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June 12, 2010 Clip No. 2531

Muntazer Al-Zaidi, who Threw Shoes at President Bush: "Away Goes a White Dog, Along Comes a Black Dog" - Obama No Different Than Bush

Following are excerpts from an interview with Muntazer Al-Zaidi, the Iraqi journalist who threw shoe at US President Bush, which aired on Dream 2 TV on June 12, 2010.

Muntazer Al-Zaidi: When I entered the press conference, I knew full well that I would leave as a martyr. I removed my ring, gave it to the photographer, and told him to give it to my brother, Maytham – because I was sure that I was going to be martyred there. I recited the two shahadas: "I bear witness that there is no god but Allah and that Muhammad is His messenger." All that time, I didn't know what was going to happen – perhaps the worst. I told myself that it was for the sake of Allah, and that it was a sacrifice for all the martyrs – to the dead, the rape victims, and the orphans.

What I was thinking about was how Bush killed the Iraqis. That's when I threw a shoe, and it missed him. I said to him: "This is a farewell kiss from the Iraqis, you dog!" I apologize for uttering this word on TV, in front of your dear viewers.

Interviewer: That was the first shoe?

Muntazer Al-Zaidi: Yes. The first one missed him, and I hurled the second shoe at him. Unfortunately, the second one did not knock him down either, but he did bow before the Arab shoe!


I am just a simple man – not a hero – as I said when I left the press conference. I am not a leader, a commander, or anything. I am just a simple man, but this thing just came out of me. How many geniuses do we have, how many commanders, and how many heroes? Let's get things off our chests, and throw it at our enemies.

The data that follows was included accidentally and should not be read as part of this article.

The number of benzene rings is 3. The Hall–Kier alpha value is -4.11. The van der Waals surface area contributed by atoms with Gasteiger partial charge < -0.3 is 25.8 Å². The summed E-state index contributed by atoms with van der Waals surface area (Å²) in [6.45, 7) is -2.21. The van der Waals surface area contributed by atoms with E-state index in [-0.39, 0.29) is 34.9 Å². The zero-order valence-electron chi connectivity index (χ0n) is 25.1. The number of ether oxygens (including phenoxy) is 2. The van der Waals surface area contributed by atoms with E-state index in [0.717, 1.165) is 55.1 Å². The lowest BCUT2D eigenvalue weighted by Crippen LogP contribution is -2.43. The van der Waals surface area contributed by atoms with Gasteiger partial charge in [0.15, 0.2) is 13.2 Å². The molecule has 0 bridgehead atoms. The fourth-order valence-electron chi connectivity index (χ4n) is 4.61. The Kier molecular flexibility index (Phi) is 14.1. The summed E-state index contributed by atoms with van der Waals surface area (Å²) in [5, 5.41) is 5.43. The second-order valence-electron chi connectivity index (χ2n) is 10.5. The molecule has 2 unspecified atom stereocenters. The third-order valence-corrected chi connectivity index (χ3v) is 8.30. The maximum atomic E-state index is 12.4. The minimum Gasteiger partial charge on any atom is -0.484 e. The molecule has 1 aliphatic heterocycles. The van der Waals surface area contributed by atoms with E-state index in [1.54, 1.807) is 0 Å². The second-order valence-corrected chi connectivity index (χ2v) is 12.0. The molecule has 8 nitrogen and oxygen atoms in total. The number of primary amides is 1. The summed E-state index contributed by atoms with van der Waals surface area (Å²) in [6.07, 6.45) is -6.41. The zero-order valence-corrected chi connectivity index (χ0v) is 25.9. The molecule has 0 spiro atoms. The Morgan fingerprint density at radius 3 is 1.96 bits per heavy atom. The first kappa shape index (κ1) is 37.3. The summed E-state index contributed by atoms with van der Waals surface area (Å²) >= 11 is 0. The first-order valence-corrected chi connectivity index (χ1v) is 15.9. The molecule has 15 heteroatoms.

Just imagine, if 20 Arabs, out of 300 million Arabs, were to say: "What can we do in order to restore the honor of the nation?"... Just 20 Arabs out of 300 million... Just imagine what would happen. As I keep saying to people, "I am not a legend, nor a leader. I am an avenging Arab citizen."


Interviewer: Where did you buy the shoes that you threw at Bush?

Muntazer Al-Zaidi: Don't you know?

Interviewer: No.

Muntazer Al-Zaidi: Is it essential to know?

Interviewer: Nobody knows to this day.

Muntazer Al-Zaidi: I mean, is it essential to know?

Interviewer: It's important.

Muntazer Al-Zaidi: I bought these shoes... I have a photo, but I will keep it for the future. I have a photo of me wearing those shoes, when they were new – only a few days old. In the background was the annual Cairo book fair, February 2008.

Interviewer: Did you buy the shoes in Cairo?

Muntazer Al-Zaidi: In Cairo, in Al-Arish Street.

Interviewer: Al-Haram area?

Muntazer Al-Zaidi: Al-Arish Street, I think. Now I remember.

Interviewer: This is information...

Muntazer Al-Zaidi: Important, of course.

Interviewer: It is the first time we are hearing this. It is important, because we are Egyptian, and we should be proud that those shoes, which you hurled at Bush, were, at the very least, bought in Egypt. This in itself is a source of pride for Egypt.


Muntazer Al-Zaidi: With regard to Bush's bloodthirsty nature, several foreign journalists asked me, after the earthquake in Haiti, about the fact that Bush had gone there as if he was a "peace activist." I said: Believe me, Bush did not go there for the sake of human rights or for the victims. He went there because he missed the smell of blood, and the stench of destruction that he wreaked on Iraq. So he went there to get a whiff of that smell, because he is a sick man.

Interviewer: In your view, Obama is not very different from Bush, even if he wraps the actions of the US in false humanitarian wrapping.

Muntazer Al-Zaidi: We have a saying in Iraqi Arabic – and I'm sure the Egyptian brothers living in Iraq know it. "Away goes a white dog, and along comes a black dog." They are the same, except for the color. Away goes a white US president, and along comes a black president. They are no different.


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